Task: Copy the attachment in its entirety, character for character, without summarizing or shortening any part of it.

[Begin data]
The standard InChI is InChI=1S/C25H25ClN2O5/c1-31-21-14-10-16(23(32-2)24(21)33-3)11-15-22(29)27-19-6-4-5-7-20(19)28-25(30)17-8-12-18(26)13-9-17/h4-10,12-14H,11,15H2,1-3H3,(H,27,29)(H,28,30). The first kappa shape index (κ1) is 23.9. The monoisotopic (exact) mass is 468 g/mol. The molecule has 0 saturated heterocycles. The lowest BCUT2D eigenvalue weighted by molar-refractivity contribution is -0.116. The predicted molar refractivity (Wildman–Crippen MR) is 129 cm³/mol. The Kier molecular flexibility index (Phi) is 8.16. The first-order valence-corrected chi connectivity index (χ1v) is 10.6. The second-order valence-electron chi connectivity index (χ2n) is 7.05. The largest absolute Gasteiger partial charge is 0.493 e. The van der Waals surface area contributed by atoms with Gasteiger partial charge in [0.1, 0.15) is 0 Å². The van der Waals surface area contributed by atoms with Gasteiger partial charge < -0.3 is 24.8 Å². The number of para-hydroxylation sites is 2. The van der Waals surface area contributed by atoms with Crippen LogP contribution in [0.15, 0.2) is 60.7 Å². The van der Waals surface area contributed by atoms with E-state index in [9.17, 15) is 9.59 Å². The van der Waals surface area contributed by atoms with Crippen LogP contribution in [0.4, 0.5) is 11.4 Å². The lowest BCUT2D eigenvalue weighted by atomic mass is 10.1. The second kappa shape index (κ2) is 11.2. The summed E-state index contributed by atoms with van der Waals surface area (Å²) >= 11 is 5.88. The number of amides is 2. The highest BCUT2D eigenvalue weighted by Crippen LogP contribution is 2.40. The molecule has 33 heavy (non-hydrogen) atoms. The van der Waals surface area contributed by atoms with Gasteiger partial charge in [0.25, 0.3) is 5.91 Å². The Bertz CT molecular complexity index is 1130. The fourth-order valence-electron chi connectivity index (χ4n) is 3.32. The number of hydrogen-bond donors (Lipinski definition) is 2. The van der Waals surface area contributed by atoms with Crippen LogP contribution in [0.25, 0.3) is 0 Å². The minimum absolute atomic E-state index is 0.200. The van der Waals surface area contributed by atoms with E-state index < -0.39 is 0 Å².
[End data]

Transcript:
The standard InChI is InChI=1S/C25H25ClN2O5/c1-31-21-14-10-16(23(32-2)24(21)33-3)11-15-22(29)27-19-6-4-5-7-20(19)28-25(30)17-8-12-18(26)13-9-17/h4-10,12-14H,11,15H2,1-3H3,(H,27,29)(H,28,30). The first kappa shape index (κ1) is 23.9. The monoisotopic (exact) mass is 468 g/mol. The molecule has 0 saturated heterocycles. The lowest BCUT2D eigenvalue weighted by molar-refractivity contribution is -0.116. The predicted molar refractivity (Wildman–Crippen MR) is 129 cm³/mol. The Kier molecular flexibility index (Phi) is 8.16. The first-order valence-corrected chi connectivity index (χ1v) is 10.6. The second-order valence-electron chi connectivity index (χ2n) is 7.05. The largest absolute Gasteiger partial charge is 0.493 e. The van der Waals surface area contributed by atoms with Gasteiger partial charge in [0.1, 0.15) is 0 Å². The van der Waals surface area contributed by atoms with Gasteiger partial charge < -0.3 is 24.8 Å². The number of para-hydroxylation sites is 2. The van der Waals surface area contributed by atoms with Crippen LogP contribution in [0.15, 0.2) is 60.7 Å². The van der Waals surface area contributed by atoms with E-state index in [9.17, 15) is 9.59 Å². The van der Waals surface area contributed by atoms with Crippen LogP contribution in [0.4, 0.5) is 11.4 Å². The lowest BCUT2D eigenvalue weighted by atomic mass is 10.1. The second kappa shape index (κ2) is 11.2. The summed E-state index contributed by atoms with van der Waals surface area (Å²) >= 11 is 5.88. The number of amides is 2. The highest BCUT2D eigenvalue weighted by Crippen LogP contribution is 2.40. The molecule has 33 heavy (non-hydrogen) atoms. The van der Waals surface area contributed by atoms with Gasteiger partial charge in [0.25, 0.3) is 5.91 Å². The Bertz CT molecular complexity index is 1130. The fourth-order valence-electron chi connectivity index (χ4n) is 3.32. The number of hydrogen-bond donors (Lipinski definition) is 2. The van der Waals surface area contributed by atoms with Crippen LogP contribution in [0.25, 0.3) is 0 Å². The minimum absolute atomic E-state index is 0.200. The van der Waals surface area contributed by atoms with E-state index < -0.39 is 0 Å².